Friday, November 30, 2007

Pirates in the South China Sea: Zheng Zhilong

“Chinese pirates are rather amazing; there were hundreds of [famous] Chinese pirates.”

-David Cordingly

Smuggling between Japan and China has a long and profitable tradition even more so since trade began in China. The Chinese government was always very strict about who they allowed their merchants to trade with, and made traders settle in specific areas where they could be monitored, such as Macao. Piracy however, was a long and renowned vocation along the Chinese coast.

The Chinese emperors often made attempts to curb the piracy along their shores, but were inevitably helpless to stop it. European Powers found themselves dealing with Pirates more readily than governmental powers in China, such as the Pirate King, Zheng Zhilong.

Zheng Zhilong was born in Fujian to a merchant family, he was very well educated at the hands of Portuguese missionaries in Macau in the early 1600s. He was baptized Nicholas Gaspard at the age of 18, helping his family become Westernized in order to trade with the Westerners they were quickly prosperous.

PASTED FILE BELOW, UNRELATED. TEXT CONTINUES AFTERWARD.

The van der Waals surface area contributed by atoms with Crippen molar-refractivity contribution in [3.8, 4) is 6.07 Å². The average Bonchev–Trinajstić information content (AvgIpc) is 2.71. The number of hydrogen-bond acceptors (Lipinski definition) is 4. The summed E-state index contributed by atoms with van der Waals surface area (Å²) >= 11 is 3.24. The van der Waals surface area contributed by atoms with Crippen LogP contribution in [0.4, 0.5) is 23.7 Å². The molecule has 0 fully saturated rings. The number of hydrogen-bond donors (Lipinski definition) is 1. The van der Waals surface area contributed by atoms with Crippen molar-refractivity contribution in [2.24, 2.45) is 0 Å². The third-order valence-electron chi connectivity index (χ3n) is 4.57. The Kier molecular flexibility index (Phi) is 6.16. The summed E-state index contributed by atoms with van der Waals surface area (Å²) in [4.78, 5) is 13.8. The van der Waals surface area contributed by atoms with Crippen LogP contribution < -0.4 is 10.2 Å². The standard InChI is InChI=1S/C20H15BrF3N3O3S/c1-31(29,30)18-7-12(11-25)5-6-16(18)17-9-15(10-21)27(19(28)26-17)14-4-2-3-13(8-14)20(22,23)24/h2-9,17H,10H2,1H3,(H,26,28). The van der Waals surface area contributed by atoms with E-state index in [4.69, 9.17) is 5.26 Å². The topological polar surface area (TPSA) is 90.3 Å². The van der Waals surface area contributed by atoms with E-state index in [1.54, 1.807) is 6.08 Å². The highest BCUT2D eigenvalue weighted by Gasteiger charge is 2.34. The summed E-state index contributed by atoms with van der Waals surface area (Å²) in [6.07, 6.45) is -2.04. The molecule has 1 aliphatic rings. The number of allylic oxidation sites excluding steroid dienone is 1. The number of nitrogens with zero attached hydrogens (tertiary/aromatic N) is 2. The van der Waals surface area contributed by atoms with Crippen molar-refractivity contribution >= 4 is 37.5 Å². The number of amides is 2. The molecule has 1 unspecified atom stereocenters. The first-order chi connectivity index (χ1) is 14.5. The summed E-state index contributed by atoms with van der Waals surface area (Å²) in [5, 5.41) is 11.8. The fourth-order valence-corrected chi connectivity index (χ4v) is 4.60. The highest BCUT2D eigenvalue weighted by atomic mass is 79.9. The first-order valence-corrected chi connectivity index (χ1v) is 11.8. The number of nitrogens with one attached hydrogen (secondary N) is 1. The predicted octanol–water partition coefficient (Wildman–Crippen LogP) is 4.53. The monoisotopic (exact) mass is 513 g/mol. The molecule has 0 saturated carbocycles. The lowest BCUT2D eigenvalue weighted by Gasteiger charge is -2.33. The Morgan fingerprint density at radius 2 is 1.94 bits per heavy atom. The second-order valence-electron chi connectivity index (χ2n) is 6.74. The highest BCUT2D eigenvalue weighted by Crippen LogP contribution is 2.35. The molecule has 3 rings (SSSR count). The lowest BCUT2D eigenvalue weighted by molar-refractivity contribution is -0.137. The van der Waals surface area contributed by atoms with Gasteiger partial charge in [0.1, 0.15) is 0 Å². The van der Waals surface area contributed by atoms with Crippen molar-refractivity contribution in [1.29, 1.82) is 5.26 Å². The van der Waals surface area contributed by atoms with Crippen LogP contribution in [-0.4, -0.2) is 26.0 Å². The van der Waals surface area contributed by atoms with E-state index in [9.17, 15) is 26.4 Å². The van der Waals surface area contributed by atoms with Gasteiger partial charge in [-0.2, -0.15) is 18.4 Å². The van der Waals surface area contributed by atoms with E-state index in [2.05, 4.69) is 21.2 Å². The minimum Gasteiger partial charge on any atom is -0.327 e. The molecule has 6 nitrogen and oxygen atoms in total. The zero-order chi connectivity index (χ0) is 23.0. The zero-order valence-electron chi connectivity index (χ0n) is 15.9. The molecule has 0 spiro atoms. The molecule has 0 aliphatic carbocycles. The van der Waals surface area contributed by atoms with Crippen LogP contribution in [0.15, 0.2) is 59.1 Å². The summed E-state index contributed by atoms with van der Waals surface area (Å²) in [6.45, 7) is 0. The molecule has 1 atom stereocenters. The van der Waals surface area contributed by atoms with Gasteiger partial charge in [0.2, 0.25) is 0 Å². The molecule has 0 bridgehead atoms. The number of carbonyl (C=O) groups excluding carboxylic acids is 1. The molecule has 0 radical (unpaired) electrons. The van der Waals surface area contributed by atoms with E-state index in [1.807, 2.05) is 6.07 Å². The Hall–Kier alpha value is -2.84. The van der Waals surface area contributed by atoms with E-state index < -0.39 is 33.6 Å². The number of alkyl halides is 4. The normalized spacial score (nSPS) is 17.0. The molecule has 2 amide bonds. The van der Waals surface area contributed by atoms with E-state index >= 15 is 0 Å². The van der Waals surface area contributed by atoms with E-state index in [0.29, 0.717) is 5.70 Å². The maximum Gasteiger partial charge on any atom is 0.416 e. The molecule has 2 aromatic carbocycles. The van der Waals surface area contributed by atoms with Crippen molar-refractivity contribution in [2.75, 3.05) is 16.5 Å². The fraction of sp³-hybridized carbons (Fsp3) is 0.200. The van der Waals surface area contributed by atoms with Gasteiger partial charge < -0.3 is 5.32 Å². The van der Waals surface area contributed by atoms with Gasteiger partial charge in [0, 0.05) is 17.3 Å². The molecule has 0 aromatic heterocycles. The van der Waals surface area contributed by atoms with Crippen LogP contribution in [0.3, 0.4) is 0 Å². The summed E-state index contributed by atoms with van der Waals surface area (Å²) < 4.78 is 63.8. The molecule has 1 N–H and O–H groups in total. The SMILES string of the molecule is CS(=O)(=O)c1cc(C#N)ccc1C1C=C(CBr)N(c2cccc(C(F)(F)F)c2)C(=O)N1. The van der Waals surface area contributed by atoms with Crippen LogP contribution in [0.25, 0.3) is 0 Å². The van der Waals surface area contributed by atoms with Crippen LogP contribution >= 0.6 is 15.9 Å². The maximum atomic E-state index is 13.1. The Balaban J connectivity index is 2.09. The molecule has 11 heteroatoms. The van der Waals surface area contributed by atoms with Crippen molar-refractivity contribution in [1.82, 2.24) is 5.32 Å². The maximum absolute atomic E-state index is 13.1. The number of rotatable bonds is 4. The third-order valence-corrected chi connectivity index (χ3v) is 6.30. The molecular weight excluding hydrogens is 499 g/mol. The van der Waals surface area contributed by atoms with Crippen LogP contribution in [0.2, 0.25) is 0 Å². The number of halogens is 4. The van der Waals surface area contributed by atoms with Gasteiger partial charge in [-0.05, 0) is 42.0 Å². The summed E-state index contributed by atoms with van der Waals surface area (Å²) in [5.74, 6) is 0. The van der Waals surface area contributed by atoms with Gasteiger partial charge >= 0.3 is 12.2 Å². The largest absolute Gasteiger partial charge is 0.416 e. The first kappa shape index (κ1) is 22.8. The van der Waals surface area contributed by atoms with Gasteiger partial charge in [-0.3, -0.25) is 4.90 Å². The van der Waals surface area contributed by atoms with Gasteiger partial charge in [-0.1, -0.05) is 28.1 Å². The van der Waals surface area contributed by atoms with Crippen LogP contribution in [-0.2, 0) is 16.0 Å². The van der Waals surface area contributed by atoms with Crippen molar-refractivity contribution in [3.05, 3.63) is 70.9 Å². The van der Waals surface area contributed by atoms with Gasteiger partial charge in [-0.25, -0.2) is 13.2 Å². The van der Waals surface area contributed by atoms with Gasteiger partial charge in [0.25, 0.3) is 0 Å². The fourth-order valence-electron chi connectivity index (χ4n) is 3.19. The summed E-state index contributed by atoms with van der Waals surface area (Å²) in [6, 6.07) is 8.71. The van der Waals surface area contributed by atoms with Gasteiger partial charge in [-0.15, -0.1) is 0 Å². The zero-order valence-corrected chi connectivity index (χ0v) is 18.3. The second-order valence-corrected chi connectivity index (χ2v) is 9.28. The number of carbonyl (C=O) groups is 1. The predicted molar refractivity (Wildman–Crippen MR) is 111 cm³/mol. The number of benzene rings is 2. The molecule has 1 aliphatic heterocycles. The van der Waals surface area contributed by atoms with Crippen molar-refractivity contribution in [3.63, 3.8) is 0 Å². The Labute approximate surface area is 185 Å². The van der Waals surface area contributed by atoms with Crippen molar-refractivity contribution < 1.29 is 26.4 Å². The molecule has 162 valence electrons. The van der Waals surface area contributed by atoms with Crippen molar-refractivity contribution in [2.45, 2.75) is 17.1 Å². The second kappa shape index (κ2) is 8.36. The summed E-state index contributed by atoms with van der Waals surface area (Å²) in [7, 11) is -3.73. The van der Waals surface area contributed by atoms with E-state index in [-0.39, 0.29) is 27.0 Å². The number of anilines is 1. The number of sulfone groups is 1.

Over the years as China's relationship with the Portuguese became strained, an occasion as predictable as the tide, and the western traders were expelled from Macau, Gaspard relocated to Taiwan, conquering part of the island for China for the first time.

A smuggler of western goods might seem an unlikely candidate for a high government position, but in piracy and politics, things are rarely that black and white. Zheng Zhilong's domination of commerce and smuggling in the hard-to-control Fujian province, as well as his prestige in the community and generosity towards the Chinese Imperial Family led to his appointment as Admiral of the Coastal Seas.

Zheng Zhilong's son, Koxinga is a famous character as well, his actions leading to Zheng's eventual execution, but that is a story for another day...

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